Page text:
For Australians, and Canberrans in particular, Dry July comes at a difficult time. Difficult, because…
“If you were one of the customers that witnessed me having my toes photographed with tiny flower crowns I apologise…With my Valium on board, I truly believed I was creating art…”
She is the zanier (and more sweary) side of Canberra floral royalty Moxom and Whitney, but did you know that Loulou Moxom gives good advice? This week, she talks about lockdown, mental wellbeing and toes.
Hello, my darlings, my Loves and my Groovers,
How are you all doing? Let’s be honest, 2020 has been a complete shit fight and we may as well just get the Chrissy tree up and call it a day hey?
Work-wise all we can do at Moxom + Whitney is roll with whatever new restriction pops up and hope and pray we get through another week scrambling for flowers before borders are closed and flights are cancelled.
It was shitful to start with but it’s our new normal now…no point complaining, it’s not going to change our circumstances.
There are two aspects that I’m really struggling with though. Like…Really struggling.
Human touch. Reassuring touches to an arm or a shoulder. Cradling babies. Hugging soon-to-be brides and high fiving new parents. Handshakes, hand-holding, love-filled hugs and kisses. I really miss being able to be close to humans. Humans are one of my favourite things. I miss you guys.
I’m also struggling with not being able to see my son anytime soon as he lives in a state under lockdown and December 2019 (the last time I saw him) seems like it was years ago.
To be honest, my mental health has taken a beating too (but whose hasn’t) and I’ve become even more sensitive than I was pre-COVID.
It’s forced me to acknowledge my moods more and really take the time to create positivity in my world. I have to. It’s my coping mechanism (that and eating my weight in crisps and sherbet).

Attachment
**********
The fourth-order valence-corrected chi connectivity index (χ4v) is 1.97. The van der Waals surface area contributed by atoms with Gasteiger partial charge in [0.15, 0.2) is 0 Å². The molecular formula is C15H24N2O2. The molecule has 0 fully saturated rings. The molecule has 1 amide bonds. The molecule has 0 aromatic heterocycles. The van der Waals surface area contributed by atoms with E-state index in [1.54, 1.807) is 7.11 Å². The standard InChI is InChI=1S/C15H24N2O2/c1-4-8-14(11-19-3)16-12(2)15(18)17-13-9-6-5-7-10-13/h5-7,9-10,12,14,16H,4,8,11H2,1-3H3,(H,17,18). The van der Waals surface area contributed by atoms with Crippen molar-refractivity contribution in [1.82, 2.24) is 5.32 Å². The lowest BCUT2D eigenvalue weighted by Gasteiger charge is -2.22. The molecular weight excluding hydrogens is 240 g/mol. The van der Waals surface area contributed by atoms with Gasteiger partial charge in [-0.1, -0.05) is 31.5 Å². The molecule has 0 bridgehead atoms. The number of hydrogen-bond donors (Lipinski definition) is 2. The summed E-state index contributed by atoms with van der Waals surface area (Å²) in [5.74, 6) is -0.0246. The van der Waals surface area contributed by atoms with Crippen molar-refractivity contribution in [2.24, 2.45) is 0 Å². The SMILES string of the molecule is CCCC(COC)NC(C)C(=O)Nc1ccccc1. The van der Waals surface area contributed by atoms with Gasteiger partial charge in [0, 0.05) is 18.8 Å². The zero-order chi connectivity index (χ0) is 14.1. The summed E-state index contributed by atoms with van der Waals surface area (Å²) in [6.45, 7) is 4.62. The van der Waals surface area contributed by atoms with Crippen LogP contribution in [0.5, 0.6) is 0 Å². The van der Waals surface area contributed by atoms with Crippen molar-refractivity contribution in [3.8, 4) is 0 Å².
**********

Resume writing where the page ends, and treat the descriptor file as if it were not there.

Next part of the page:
The most exciting thing to happen so far was my recent toe surgery. Yep. Toe surgery. Hence this reader’s question.
Dear Loulou, I follow you on Instagram and erm, what happened to your feet?
Look, it’s COVID times…I’ll take whatever experience I can that doesn’t involve that c-word so if you want to read a wee tale about pork trotters and acid read on…
I hate my feet.
I also really hate my toes. I find it uncomfortable to look at feet. Anyone’s feet. I also think that YOU think my feet are ugly and disgusting.
I inherited my mother’s flat and very wide feet. She also gifted me ten little piggy-like sausage digits (toes) featuring toenails that are misshapen and toenails that curve.
We suffer from RFUFS or Really F**king Ugly Foot Syndrome. The only difference we have in regards to our RFUFS is that mum will go to the foot doctor and have the pain and problems treated whereas I suffer through until I am unable to even tolerate the weight of a bedsheet touching an ingrown nail.
I hate pain almost as much as I hate the thought of exposing my wee trotters to someone. So to think that a foot doctor would have to be up close to my feet and would have to touch my feet? Ew.
Three weeks ago I hobbled into mum’s flat, complaining of ingrown toenail pain. I was expecting the usual spiel about getting them fixed whilst being offered random foodstuffs (“…I’ve got some lovely rollmops, darling?”) but instead was told that she would “Flip her Onions!!!” (?) if I didn’t do something about my feet and proceeded to make an appointment for me with her doctor.
You know when you just know? You’ve been told by your mum and it’s happening, no questions asked-zero tolerance policy? This was one of those times. I did summon the courage to decline the rollmops though.
Here’s where we meet Aaron. RFUFS Specialist.
Aaron from ACT Podiatry is a podiatrist—a foot specialist. He suggested I have a partial nail avulsion (cut parts of the nail completely away) with phenolisation of the nail matrix (using a chemical to burn part of the nail root away). Fancy hey?
He also suggested I visit my GP to get a prescription for a Valium to take pre-op as I’m not a fan of needles and pain killers for post-op.